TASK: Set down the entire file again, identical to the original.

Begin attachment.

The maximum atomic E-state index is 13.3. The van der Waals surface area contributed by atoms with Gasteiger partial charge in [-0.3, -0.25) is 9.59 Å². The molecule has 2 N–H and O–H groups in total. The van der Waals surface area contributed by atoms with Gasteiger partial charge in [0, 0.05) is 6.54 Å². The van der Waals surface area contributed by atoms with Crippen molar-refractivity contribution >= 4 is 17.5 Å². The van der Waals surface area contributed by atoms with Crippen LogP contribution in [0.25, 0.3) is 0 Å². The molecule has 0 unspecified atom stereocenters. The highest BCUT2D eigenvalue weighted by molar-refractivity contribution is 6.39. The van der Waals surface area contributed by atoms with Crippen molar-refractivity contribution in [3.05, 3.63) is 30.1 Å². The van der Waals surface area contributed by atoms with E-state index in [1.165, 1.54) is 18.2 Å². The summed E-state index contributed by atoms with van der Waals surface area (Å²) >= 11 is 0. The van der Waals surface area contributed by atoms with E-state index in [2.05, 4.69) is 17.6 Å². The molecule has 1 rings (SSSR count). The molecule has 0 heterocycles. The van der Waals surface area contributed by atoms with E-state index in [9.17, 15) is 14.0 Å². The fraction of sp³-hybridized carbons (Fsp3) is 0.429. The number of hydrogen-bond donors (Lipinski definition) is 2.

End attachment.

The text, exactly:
The maximum atomic E-state index is 13.3. The van der Waals surface area contributed by atoms with Gasteiger partial charge in [-0.3, -0.25) is 9.59 Å². The molecule has 2 N–H and O–H groups in total. The van der Waals surface area contributed by atoms with Gasteiger partial charge in [0, 0.05) is 6.54 Å². The van der Waals surface area contributed by atoms with Crippen molar-refractivity contribution >= 4 is 17.5 Å². The van der Waals surface area contributed by atoms with Crippen LogP contribution in [0.25, 0.3) is 0 Å². The molecule has 0 unspecified atom stereocenters. The highest BCUT2D eigenvalue weighted by molar-refractivity contribution is 6.39. The van der Waals surface area contributed by atoms with Crippen molar-refractivity contribution in [3.05, 3.63) is 30.1 Å². The van der Waals surface area contributed by atoms with E-state index in [1.165, 1.54) is 18.2 Å². The summed E-state index contributed by atoms with van der Waals surface area (Å²) >= 11 is 0. The van der Waals surface area contributed by atoms with E-state index in [2.05, 4.69) is 17.6 Å². The molecule has 1 rings (SSSR count). The molecule has 0 heterocycles. The van der Waals surface area contributed by atoms with E-state index in [9.17, 15) is 14.0 Å². The fraction of sp³-hybridized carbons (Fsp3) is 0.429. The number of hydrogen-bond donors (Lipinski definition) is 2.